The woman behind the Award-winning: MY Nappy Roots
MY Nappy Roots
An interview with award-winning documentary director Regina Kimbell.
Hello Regina. Thank you for doing this interview. Can you please introduce yourself to our audience? Where did you grow up and go to school?
I have a traditional Midwestern upbringing from the “Crossroads of America’, Indianapolis, Indiana. I attended Indiana University in Bloomington then moved to LA and went to a film program at Los Angeles City College. The school was fairly new, some of the professors taught at USC and AFI (American Film Institute) LACC was a hidden jewel in the community. My first accolades came in film school for my camera and lighting work, I was working as a fashion photographer while in film school. Afterwards I first started at B.E.T as a camera operator.
Did you always want to make movies?
I didn’t realize I wanted to make movies until I moved to California. I was always a very visual and creative person, I played several instruments most of my life. Even my friends told me I’m not surprised you are in film, you were always doodling?, I’d forgotten about that, I thought it was normal draw pictures and write little blurbs. When I discovered film, it was a natural medium for everything I loved
What attracted you about to making movies?
I remember watching he film “Apocalypse Now” at the Cinerama Dome in Hollywood. The CD theater had an amazing sound system, it was the opening scene of the film with the helicopters. I was hooked until the end of that film. Film, especially in a theater setting, has the ability to emotionally excite, uplift, scare or inspire. It’s the synergy of storytelling, visuals and audio or music; it’s powerful.
Virgin Moon is a reputable company that earned its credits. You’ve made several pilots for television for instance. That is different from documentary making. How and why did you decide to make a documentary and why this one about hair?
Producing a documentary is more of an unknown journey, it’s different from a scripted show because the more you research, the more you want to know. There’s a creative freedom that you allow to happen, so it’s not always a predictable story. You have to be a journalist and I think if you are telling a true story, you need to be able to tell the truth objectively. Even with MNR in the feature, they are a couple of stories I couldn’t tell because I didn’t have both sides of the issue. The good news is those stories will be addressed on the
feature DVD. When producing a scripted show or even reality shows you spend more time scripting, have a ideal for an ending. IA documentary is just a different creative approach.
What did you want to show in this documentary and how did you go by it?
MNR was revealed to me in stages. Like I mentioned earlier the journey of filmmaking. MNR is the journey of Black hair and it represents a personal journey of my education of Black hair while making the film.
The original 5 minute version and the award winning short :22 minute version is primarily about image and culture. The feature version included more about the connection of our African culture and the business story. While researching and shooting interviews one by one, it was revealed that this industry we birthed the greatest most innovative Black entrepreneurs in this country.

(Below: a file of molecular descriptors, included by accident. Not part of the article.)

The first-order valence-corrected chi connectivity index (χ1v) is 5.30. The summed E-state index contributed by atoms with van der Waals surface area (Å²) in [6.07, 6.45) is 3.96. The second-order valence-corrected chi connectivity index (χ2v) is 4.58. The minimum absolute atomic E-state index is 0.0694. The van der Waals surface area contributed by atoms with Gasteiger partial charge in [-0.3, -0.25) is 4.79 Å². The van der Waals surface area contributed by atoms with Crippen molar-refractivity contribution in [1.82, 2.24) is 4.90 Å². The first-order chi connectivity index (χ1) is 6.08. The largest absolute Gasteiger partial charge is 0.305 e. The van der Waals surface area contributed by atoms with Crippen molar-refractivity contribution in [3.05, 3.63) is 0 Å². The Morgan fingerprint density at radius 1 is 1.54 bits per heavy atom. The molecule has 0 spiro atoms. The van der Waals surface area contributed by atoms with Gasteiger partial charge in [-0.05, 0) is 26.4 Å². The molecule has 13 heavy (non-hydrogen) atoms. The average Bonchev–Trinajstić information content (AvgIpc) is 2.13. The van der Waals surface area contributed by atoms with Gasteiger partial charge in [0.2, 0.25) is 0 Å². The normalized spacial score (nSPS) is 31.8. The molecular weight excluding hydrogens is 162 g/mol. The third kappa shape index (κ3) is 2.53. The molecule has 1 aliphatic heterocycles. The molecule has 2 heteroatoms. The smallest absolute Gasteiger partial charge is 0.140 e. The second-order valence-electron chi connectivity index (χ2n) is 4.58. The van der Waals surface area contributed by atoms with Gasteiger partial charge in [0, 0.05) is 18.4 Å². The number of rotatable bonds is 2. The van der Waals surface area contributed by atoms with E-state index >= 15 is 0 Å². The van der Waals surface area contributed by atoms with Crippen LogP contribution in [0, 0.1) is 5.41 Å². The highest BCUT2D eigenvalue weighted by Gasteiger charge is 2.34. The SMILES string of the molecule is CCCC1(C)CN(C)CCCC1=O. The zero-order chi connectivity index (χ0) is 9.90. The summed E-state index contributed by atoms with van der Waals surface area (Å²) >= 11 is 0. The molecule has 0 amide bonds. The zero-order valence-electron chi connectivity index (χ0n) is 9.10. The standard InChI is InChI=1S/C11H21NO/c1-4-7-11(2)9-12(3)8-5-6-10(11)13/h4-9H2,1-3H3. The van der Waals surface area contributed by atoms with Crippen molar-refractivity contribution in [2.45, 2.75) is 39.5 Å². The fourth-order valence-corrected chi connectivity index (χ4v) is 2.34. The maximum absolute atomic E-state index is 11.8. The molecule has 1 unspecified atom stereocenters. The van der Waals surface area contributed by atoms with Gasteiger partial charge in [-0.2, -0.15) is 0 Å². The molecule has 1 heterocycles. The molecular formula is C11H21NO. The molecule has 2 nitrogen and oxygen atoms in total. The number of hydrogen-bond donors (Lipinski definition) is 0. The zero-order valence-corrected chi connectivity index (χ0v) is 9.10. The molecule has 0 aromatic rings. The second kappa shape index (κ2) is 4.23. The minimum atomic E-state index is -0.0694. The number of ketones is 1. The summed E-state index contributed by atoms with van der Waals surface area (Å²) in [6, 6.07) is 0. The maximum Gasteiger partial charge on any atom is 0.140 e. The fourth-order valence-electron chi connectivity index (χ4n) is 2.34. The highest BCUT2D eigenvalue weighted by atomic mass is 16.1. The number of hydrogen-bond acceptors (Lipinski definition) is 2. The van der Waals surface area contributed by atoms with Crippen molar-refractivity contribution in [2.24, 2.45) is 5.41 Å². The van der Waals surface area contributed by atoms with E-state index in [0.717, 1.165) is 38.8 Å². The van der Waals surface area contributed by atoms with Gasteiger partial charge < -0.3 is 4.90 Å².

When and why did you decide to go natural?
I have worn my hair natural for many years, I started locking almost 2 years. I like what is healthy and easy, but being a creative person, I do to change my hairstyles. I’m in a tough stage with my locks now.
What do you think when you look at our hair today? Is it different from back then, the same, do we progress?
The processes of Black hair have changed, I love the variety, but sadly a lot of our minds remain in bondage regarding being able to express our Blackness in our hair if we choose, because of that we often discriminate among ourselves …
What was the highlight for you in making this movie? And a low?
They were many highlights, one when the impact of business story hit me. Meeting and interviewing Mr George Johnson (Johnson Products) for instance. While sitting with Mr. Johnson in his Chicago home listening to him passionately telling me his Black Story for hours. We were packing up to leave and he decided to share more. It was incredible to everyone on the shoot. Another highlight was getting an on camera interview from the CEO of Royal Imex (largest Korean hair manufacturers).
Lows were loosing 4 industry greats. Once people opened up to you, you became their friend. The lives of these people was total hair. Art Dyson, Josef Stevenson, Joseph Calloway and Mr Little , all time great hair Entertainer who died too early.
As a mother, what do you think we should teach our children about our hair?
My hope as a mother to my daughter is she will understand her true beauty and gifts and display them freely. Each person is meant to be different and sometimes others will not understand. She experienced this recently while living in Africa for 8 months, It was a disappointment to her, that the Senegalese did not accept her nappy afro twist, she settled into beautiful braids eventually, but the education of MNR definitely helped her to keep her nappy head high.